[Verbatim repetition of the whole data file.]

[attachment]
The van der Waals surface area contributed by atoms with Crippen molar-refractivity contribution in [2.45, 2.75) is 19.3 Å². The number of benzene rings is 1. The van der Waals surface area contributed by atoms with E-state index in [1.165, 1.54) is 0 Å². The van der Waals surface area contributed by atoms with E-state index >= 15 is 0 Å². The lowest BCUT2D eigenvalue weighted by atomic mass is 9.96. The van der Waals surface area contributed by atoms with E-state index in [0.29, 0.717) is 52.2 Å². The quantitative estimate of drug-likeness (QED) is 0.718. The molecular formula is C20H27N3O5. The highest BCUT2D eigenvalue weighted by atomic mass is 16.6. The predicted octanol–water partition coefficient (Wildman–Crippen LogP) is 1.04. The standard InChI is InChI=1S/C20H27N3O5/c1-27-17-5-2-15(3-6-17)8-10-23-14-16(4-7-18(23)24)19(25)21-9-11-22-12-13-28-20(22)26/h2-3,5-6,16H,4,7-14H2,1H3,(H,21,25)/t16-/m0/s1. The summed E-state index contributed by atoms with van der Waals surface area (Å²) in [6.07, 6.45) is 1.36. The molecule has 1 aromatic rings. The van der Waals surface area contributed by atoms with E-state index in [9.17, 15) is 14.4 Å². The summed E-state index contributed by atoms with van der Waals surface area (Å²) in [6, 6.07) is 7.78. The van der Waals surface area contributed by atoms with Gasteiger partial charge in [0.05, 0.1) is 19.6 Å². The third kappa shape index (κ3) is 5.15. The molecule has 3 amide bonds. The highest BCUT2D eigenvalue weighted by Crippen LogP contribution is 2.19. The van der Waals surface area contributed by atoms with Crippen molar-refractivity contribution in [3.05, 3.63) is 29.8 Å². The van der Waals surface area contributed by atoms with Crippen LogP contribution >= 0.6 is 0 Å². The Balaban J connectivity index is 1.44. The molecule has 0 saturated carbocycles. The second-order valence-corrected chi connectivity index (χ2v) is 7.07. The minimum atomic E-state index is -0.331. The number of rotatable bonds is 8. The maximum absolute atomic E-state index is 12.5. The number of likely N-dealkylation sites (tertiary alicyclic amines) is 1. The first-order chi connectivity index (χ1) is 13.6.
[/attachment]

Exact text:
The van der Waals surface area contributed by atoms with Crippen molar-refractivity contribution in [2.45, 2.75) is 19.3 Å². The number of benzene rings is 1. The van der Waals surface area contributed by atoms with E-state index in [1.165, 1.54) is 0 Å². The van der Waals surface area contributed by atoms with E-state index >= 15 is 0 Å². The lowest BCUT2D eigenvalue weighted by atomic mass is 9.96. The van der Waals surface area contributed by atoms with E-state index in [0.29, 0.717) is 52.2 Å². The quantitative estimate of drug-likeness (QED) is 0.718. The molecular formula is C20H27N3O5. The highest BCUT2D eigenvalue weighted by atomic mass is 16.6. The predicted octanol–water partition coefficient (Wildman–Crippen LogP) is 1.04. The standard InChI is InChI=1S/C20H27N3O5/c1-27-17-5-2-15(3-6-17)8-10-23-14-16(4-7-18(23)24)19(25)21-9-11-22-12-13-28-20(22)26/h2-3,5-6,16H,4,7-14H2,1H3,(H,21,25)/t16-/m0/s1. The summed E-state index contributed by atoms with van der Waals surface area (Å²) in [6.07, 6.45) is 1.36. The molecule has 1 aromatic rings. The van der Waals surface area contributed by atoms with E-state index in [9.17, 15) is 14.4 Å². The summed E-state index contributed by atoms with van der Waals surface area (Å²) in [6, 6.07) is 7.78. The van der Waals surface area contributed by atoms with Gasteiger partial charge in [0.05, 0.1) is 19.6 Å². The third kappa shape index (κ3) is 5.15. The molecule has 3 amide bonds. The highest BCUT2D eigenvalue weighted by Crippen LogP contribution is 2.19. The van der Waals surface area contributed by atoms with Crippen molar-refractivity contribution in [3.05, 3.63) is 29.8 Å². The van der Waals surface area contributed by atoms with Crippen LogP contribution >= 0.6 is 0 Å². The Balaban J connectivity index is 1.44. The molecule has 0 saturated carbocycles. The second-order valence-corrected chi connectivity index (χ2v) is 7.07. The minimum atomic E-state index is -0.331. The number of rotatable bonds is 8. The maximum absolute atomic E-state index is 12.5. The number of likely N-dealkylation sites (tertiary alicyclic amines) is 1. The first-order chi connectivity index (χ1) is 13.6.